NASA successfully rammed the DART spacecraft directly into an asteroid this Monday, in a major first for planetary defense strategy (a move predicted in sci-fi movies like Meteor or Don’t Look Up). Yes, it was supposed to crash as hard as possible.

It’s a high point of a NASA project officially called the Double Asteroid Redirection Test, or DART, starting about $300 million and 7 years ago. The craft launched into space in Nov. 2021 from Vandenberg Space Force Base in California, on a one-way mission to test the viability of kinetic impact: Can NASA navigate a spacecraft to hit an asteroid and deflect it to a new course?

Monday’s test suggests the answer is yes.

An artist’s impression of what the DART spacecraft looks as it approached Dimorphus.

The real Dimorphus, taken through DART’s forward camera. Note that this asteroid looks pretty much like other asteroids we’ve sent probes to look at. Dimorphus isn’t a single rock so much as it is a rather largish gravel yard flying in loose formation. Only the cumulative gravitation from all its bits of rock and dust hold it together.

4 km wide Steinheim crater, now a small town called Steinheim am Albuch, located in Germany.

Scientists chose the Didymos (“twin”) binary system 7 million miles away from the Earth. The asteroid selected for the test poses no actual threat to Earth. It’s a large asteroid orbited by a smaller moonlet named Dimorphos. The system is readily observerable by several Earth-based telescopes, and the predicable orbit makes any deflection by DART easier to measure. The asteroid moonlet is a small body just 530 feet in diameter, about the size of the object that caused Steinheim crater 15 million years ago.

Earth is perpetually bombarded with debris from outer space. Luckily for us, most objects burns up during entry through our atmosphere, and we enjoy a bright trail in the night sky in the form of meteor showers. 

But on occasion, an object is so big it survives its entry through the atmosphere and leaves its mark on the planet, literally. They can be micrometeoroids small as a grain of sand. Or they can be 10 Km wide monsters like the Chicxulub impactor that wiped out the dinosaurs 65 million years ago. This we want to avoid.

An artist’s impression of the Chicxulub event that created the mass extinction event separating the Cretaceous and Paleocene eras. Pretty much every dinosaur that didn’t have wings died out as a result of this event. The crater it made today lies under the Yucatan Peninsula in Mexico just offshore, and is a little over six miles in diameter.

The Planetary Defense Coordination Office (PDCO) was created in 2016 as a planetary defense organization within NASA’s Planetary Science Division of the Science Mission Directorate. Their mission is to find, catalog, and develop techniques to stop or mitigate space impactors. The DART is their first mission.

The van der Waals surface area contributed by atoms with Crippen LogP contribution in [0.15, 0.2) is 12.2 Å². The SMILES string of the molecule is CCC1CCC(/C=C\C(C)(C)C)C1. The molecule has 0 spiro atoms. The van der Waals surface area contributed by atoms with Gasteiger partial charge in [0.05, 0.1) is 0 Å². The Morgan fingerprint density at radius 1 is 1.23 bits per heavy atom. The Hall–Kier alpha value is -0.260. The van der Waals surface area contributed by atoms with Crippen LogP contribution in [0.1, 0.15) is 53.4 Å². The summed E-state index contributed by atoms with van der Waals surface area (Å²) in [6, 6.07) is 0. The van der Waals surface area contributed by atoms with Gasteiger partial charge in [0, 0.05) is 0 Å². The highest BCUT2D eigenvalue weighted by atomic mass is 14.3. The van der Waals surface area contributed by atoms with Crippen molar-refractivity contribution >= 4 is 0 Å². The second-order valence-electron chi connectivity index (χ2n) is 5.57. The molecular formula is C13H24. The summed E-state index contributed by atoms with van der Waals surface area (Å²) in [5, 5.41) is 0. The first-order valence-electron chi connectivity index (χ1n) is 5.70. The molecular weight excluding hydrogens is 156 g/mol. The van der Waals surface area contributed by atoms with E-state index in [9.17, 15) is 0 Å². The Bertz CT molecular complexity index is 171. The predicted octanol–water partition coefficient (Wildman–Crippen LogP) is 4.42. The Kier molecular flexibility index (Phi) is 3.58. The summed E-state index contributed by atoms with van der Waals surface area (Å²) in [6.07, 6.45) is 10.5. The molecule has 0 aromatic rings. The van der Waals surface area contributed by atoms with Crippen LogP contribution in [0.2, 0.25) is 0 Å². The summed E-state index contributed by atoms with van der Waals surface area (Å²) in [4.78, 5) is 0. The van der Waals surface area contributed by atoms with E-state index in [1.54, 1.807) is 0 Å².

The DART mission is managed by the John Hopkins University Applied Physics Laboratory (JHUAPL), with scientists and engineers from around the world contributing. The craft is about the size and weight of a large refrigerator. It was launched on a SpaceX Falcon 9 and powered by solar panels.

DART deliberately impacted the moonlet Dimorphos at speeds close to 15,00 mph (24,000 kph). Researchers expect DART’s impact to shorten Dimorphos’ orbit around Didymos by about 1%, or 10 minutes per orbit. Investigators will now observe Dimorphos using ground-based telescopes to track the exact trajectory. Like the image showing the explosive impact at top of page.

The Italian Space Agency’s CubeSat for Imaging of Asteroids was deployed from the DART spacecraft two weeks in advance in order to capture images of DART’s impact from nearby. We’ll see more of these images in the coming weeks.

That’s the asteroid Dimorphos in the center. It’s orbiting its parent asteroid, Didymus, shown at right. This is the DART spacecraft’s forward view as it flies at close to 15,000 miles per hour (24,000 kph) straight at its unsuspecting target.

NASA is also developing a new space telescope sentinel called the Near-Earth Object Surveyor specifically designed to seek out hazardous asteroids in the solar system. That mission could launch by 2026.


David Raiklen
David Raiklen

David Raiklen wrote, directed and scored his first film at age 9. He began studying keyboard and composing at age 5. He attended, then taught at UCLA, USC and CalArts. Among his teachers are John Williams and Mel Powel.
He has worked for Fox, Disney and Sprint. David has received numerous awards for his work, including the 2004 American Music Center Award. Dr. Raiklen has composed music and sound design for theater (Death and the Maiden), dance (Russian Ballet), television (Sing Me a Story), cell phone (Spacey Movie), museums (Museum of Tolerance), concert (Violin Sonata ), and film (Appalachian Trail).
His compositions have been performed at the Hollywood Bowl and the first Disney Hall. David Raiken is also host of a successful radio program, Classical Fan Club.